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Published 23 January 2020
Since the referendum majority vote in favour of the UK leaving the EU over 3 years ago, Brexit uncertainty has dominated the headlines. The results of the UK’s 12th December 2019 election give the Conservative Party under the leadership of Boris Johnson a clear mandate to withdraw from the EU by the 31st January 2020 deadline that was agreed with the EU. The mandate is clear but the details of withdrawal are not. The question of how Brexit will be executed, including the legal ramifications of the options still on the table, still remains. Businesses need to understand Brexit implications, comprehend related regulatory issues and act quickly to minimise adverse commercial impacts.
But in terms of health and safety regulation and enforcement, what changes should be expected following Brexit?
In order to understand the potential for changes post-Brexit, perhaps the best place to start is with the UK’s primary health and safety legislation - the Health & Safety at Work etc. Act 1974. The Act was brought into force before our membership of the EU, and applies to all employers and places on them a general duty to ensure, so far as is reasonably practicable, that employees and those affected by what an employer does are not exposed to risks to their health and safety. Whilst the ultimate goal is set out clearly – to reduce risk so far as reasonably practicable – the Act does not prescribe how that outcome is to be achieved. Regulations have been implemented to supplement the Act and to address specific workplace and industry risks. These Regulations follow the proposals from the UK’s Health and Safety Commission, but are generally based on European Commission Directives which are made in response to recognised workplace and industrial risks.
Currently, UK Courts are under a duty to interpret EU derived domestic law in accordance with the wording and purpose of EU law. This has been important in interpreting health and safety regulations.
As the Health & Safety at Work etc. Act is of British descent, and not European, it will remain as the UK's primary source of health and safety law long after Brexit. The Health and Safety Executive (HSE) has issued clear guidance to businesses stating that their legal duties to protect the health and safety of people affected by their work will not change with Brexit. The HSE states: “You should continue to manage risk in your business in a proportionate way.”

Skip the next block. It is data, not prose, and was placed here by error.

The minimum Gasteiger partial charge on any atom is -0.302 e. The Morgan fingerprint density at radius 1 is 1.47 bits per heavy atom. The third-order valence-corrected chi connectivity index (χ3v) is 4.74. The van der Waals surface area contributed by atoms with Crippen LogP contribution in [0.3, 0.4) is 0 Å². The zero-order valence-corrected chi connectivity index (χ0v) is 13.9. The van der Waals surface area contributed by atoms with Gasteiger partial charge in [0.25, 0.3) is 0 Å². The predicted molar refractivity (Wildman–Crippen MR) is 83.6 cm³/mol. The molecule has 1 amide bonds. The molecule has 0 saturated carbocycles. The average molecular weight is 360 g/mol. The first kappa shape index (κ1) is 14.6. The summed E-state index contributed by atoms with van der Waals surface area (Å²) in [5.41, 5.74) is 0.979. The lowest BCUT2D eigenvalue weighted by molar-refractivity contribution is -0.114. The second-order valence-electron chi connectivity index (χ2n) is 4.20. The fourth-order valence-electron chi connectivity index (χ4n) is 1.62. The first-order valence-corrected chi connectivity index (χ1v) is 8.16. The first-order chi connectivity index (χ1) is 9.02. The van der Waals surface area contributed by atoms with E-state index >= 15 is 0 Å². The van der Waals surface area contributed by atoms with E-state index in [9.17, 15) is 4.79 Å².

The European Union (Withdrawal) Act 2018 ensures that, whatever the outcome of Brexit, we can provide certainty on health and safety for duty holders across the UK. To support the Act, three HSE-led Statutory Instruments convert current EU regulation into domestic law:
The UK has an enviable health and safety record, and it is unlikely that the Government will prioritise making any immediate widespread changes to the UK's health and safety system. Any changes are likely to be aimed at simplifying the system, perhaps cutting red tape and making it easier for businesses to comply with legislation, rather than a radical overhaul. The explanatory memorandum that accompanies the Health and Safety (Amendment) (EU Exit) Regulations 2018 make it clear: “[The Regulations] maintain the protections afforded by health and safety legislation and do not impose any new liabilities or obligations on relevant persons.” If the UK's legislative framework does not change, then it is likely to follow that the HSE's approach will not change either. As the EU will no longer be setting standards for the UK, the HSE may take a lead role in advising the Government on health and safety regulation.
However, it is not clear on how trade deals with countries worldwide will be negotiated following Brexit. The economic and political landscape will change and is likely to have an impact in the long term. Health and safety regulations may be at risk of deregulation should the Government need to prove that the UK is a viable trade partner. The fact that the UK will not be bound by the EU's duty to continually improve health and safety for workers may assist with any objectives that the Government has in this regard. It therefore begs the question whether the UK will be left behind and allow its standards to slip or look to the EU for influence and example?
The Courts are also likely to have a part to play in any changes by setting precedents in case law. Currently, the Courts have played an important role by interpreting UK health and safety regulations in accordance with the wording and purpose of EU law. However, the UK Courts will no longer be bound by this duty after Brexit.
On the morning after Brexit, life will go on and businesses should continue to achieve the same outcome-based goal of doing everything "reasonably practicable" to protect people from harm.
Only time will tell where health and safety regulation and enforcement goes from there.
For more information or advice on the impact of Brexit on Health and Safety regulation, please contact one of our experts in our regulatory team.
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